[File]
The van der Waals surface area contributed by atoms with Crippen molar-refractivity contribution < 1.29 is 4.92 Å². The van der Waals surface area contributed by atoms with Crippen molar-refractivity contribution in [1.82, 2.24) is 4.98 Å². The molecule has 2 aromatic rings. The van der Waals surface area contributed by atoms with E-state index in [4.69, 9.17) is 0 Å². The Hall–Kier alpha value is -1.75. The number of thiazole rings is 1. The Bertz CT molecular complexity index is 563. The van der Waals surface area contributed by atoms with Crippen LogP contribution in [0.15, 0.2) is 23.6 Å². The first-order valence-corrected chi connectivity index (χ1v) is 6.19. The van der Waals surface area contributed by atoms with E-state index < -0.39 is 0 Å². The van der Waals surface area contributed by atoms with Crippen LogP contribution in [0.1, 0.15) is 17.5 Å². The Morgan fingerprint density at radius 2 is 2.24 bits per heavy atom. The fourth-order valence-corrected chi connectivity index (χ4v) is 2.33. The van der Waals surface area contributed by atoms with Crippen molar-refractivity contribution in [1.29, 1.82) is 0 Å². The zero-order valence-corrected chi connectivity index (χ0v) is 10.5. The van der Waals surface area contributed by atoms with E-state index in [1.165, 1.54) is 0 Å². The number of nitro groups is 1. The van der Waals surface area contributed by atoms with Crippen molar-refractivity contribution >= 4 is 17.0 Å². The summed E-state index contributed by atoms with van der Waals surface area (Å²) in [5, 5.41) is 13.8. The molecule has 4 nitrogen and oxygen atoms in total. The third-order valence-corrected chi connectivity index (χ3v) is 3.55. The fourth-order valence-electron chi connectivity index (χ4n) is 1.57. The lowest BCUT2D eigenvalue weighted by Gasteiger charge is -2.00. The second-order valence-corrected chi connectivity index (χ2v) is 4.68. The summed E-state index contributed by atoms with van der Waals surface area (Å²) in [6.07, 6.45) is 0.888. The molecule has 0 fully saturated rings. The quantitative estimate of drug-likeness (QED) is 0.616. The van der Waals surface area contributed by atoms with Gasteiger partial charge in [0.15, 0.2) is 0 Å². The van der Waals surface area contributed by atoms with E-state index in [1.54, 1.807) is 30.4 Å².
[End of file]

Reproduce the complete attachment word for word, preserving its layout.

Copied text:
The van der Waals surface area contributed by atoms with Crippen molar-refractivity contribution < 1.29 is 4.92 Å². The van der Waals surface area contributed by atoms with Crippen molar-refractivity contribution in [1.82, 2.24) is 4.98 Å². The molecule has 2 aromatic rings. The van der Waals surface area contributed by atoms with E-state index in [4.69, 9.17) is 0 Å². The Hall–Kier alpha value is -1.75. The number of thiazole rings is 1. The Bertz CT molecular complexity index is 563. The van der Waals surface area contributed by atoms with Crippen LogP contribution in [0.15, 0.2) is 23.6 Å². The first-order valence-corrected chi connectivity index (χ1v) is 6.19. The van der Waals surface area contributed by atoms with E-state index < -0.39 is 0 Å². The van der Waals surface area contributed by atoms with Crippen LogP contribution in [0.1, 0.15) is 17.5 Å². The Morgan fingerprint density at radius 2 is 2.24 bits per heavy atom. The fourth-order valence-corrected chi connectivity index (χ4v) is 2.33. The van der Waals surface area contributed by atoms with Crippen molar-refractivity contribution in [1.29, 1.82) is 0 Å². The zero-order valence-corrected chi connectivity index (χ0v) is 10.5. The van der Waals surface area contributed by atoms with E-state index in [1.165, 1.54) is 0 Å². The number of nitro groups is 1. The van der Waals surface area contributed by atoms with Crippen molar-refractivity contribution >= 4 is 17.0 Å². The summed E-state index contributed by atoms with van der Waals surface area (Å²) in [5, 5.41) is 13.8. The molecule has 4 nitrogen and oxygen atoms in total. The third-order valence-corrected chi connectivity index (χ3v) is 3.55. The fourth-order valence-electron chi connectivity index (χ4n) is 1.57. The lowest BCUT2D eigenvalue weighted by Gasteiger charge is -2.00. The second-order valence-corrected chi connectivity index (χ2v) is 4.68. The summed E-state index contributed by atoms with van der Waals surface area (Å²) in [6.07, 6.45) is 0.888. The molecule has 0 fully saturated rings. The quantitative estimate of drug-likeness (QED) is 0.616. The van der Waals surface area contributed by atoms with Gasteiger partial charge in [0.15, 0.2) is 0 Å². The van der Waals surface area contributed by atoms with E-state index in [1.54, 1.807) is 30.4 Å².